When we add government jobs into the mix, and compare real retail sales with total jobs (green), the metric still falls considerably short:
This is yet another indication of just how significant government job losses have been to the relatively poor jobs recovery. At the same time, because real retail sales are a leading indicator for jobs, this reinforces that we should expect to continue to see positive job growth in the economy, with private jobs at least being added at something like a 2% YoY rate.
4. Comparing initial jobless claims with jobs added:
In 2010 I thoroughly debunked the idea that we needed 400,000 or less in initial jobless claims to be consistent with job growth. It simply makes a lot of difference how deep the recession is, and also the pattern declining into a recession is quite different from the pattern during a recovery. I pointed out half a year ago that if we were to descend into a "double dip", I would expect to see a break in trend in the scatter graph comparing these two series, with a new trend line to the left of the recovery trend line developing. Here is the updated graph (using private jobs vs. all jobs to avoid the 2010 census distortions) , with the last 6 months' data in brown:
No break in trend happened. Since this scatter graph ends with October, it doesn't show the decline in the 4 week moving average below 400,000 in the last couple of weeks. Should that continue through the end of November, I would expect a very good November employment report, with something like 175,000 private jobs being added.
5. Okun's Law
Okun's law is actually a rule of thumb that holds that for every 2% YoY increase in GDP, there should be a 1% decline in the unemployment rate. Generally speaking, 2% YoY GDP growth equals no change in unemployment. A 4% GDP increase gives you a 1% decrease in unemployment. Contrarily a 0% YoY change in GDP gives you a 1% increase in unemployment.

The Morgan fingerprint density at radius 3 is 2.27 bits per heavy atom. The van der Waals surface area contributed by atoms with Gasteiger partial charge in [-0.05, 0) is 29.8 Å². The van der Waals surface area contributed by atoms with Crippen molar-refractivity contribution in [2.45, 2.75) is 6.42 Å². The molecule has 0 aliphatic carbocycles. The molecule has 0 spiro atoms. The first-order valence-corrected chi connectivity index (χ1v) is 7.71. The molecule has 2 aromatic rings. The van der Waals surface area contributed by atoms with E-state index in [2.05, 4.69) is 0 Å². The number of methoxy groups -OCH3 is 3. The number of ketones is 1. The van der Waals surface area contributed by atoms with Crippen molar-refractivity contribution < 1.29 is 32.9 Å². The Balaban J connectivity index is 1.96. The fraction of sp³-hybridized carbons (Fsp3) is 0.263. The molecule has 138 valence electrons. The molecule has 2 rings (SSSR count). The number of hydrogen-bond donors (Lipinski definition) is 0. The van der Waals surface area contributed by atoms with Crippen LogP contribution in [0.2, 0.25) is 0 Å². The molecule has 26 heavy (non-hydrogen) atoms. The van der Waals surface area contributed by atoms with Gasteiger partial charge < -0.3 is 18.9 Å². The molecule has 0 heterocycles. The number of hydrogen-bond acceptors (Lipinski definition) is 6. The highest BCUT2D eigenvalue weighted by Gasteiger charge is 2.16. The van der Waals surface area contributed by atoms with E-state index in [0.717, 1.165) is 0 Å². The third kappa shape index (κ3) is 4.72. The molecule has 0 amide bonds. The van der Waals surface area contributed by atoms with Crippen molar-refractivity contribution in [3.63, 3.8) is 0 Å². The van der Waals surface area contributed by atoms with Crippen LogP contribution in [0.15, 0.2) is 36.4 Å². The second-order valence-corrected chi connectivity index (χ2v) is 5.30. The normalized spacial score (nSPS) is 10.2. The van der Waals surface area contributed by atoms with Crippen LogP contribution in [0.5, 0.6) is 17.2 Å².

I make use of a corollary, which is the YoY% growth in GDP minus 2% approximately equals the YoY% change in job growth 3 to 6 months later. Here is the graph of this relationship going back 65 years, and it has ominous implications:
Since 1948 there has never been a period of 2 or more quarters where YoY GDP% growth was under 2%, that has not equated actual YoY job losses in the next few months. If this relationship holds true now, then contra all of the other above data, we should have already been seeing outright job losses, and they could continue through the winter.
As I said, this contradicts virtually all of the previous indicators we have discussed. A possible explanation comes via Jeff Miller of A Dash of Insight, who informed us yesterday that the BLS's Dynamic Business Report of actual job data collected from the states showed that in the first quarter of this year only 250,000 jobs were created, rather than the 500,000 previously reported. If this revision is applied to all of the 2011, it would mean that the pathetic job gains of this past summer turn into outright significant losses. Not only would this tend to vindicate Okun's law, it would affect all of the data sets above. For example, the scatterplot graph above would probably then show that we did indeed break trend in the direction of a "double-dip."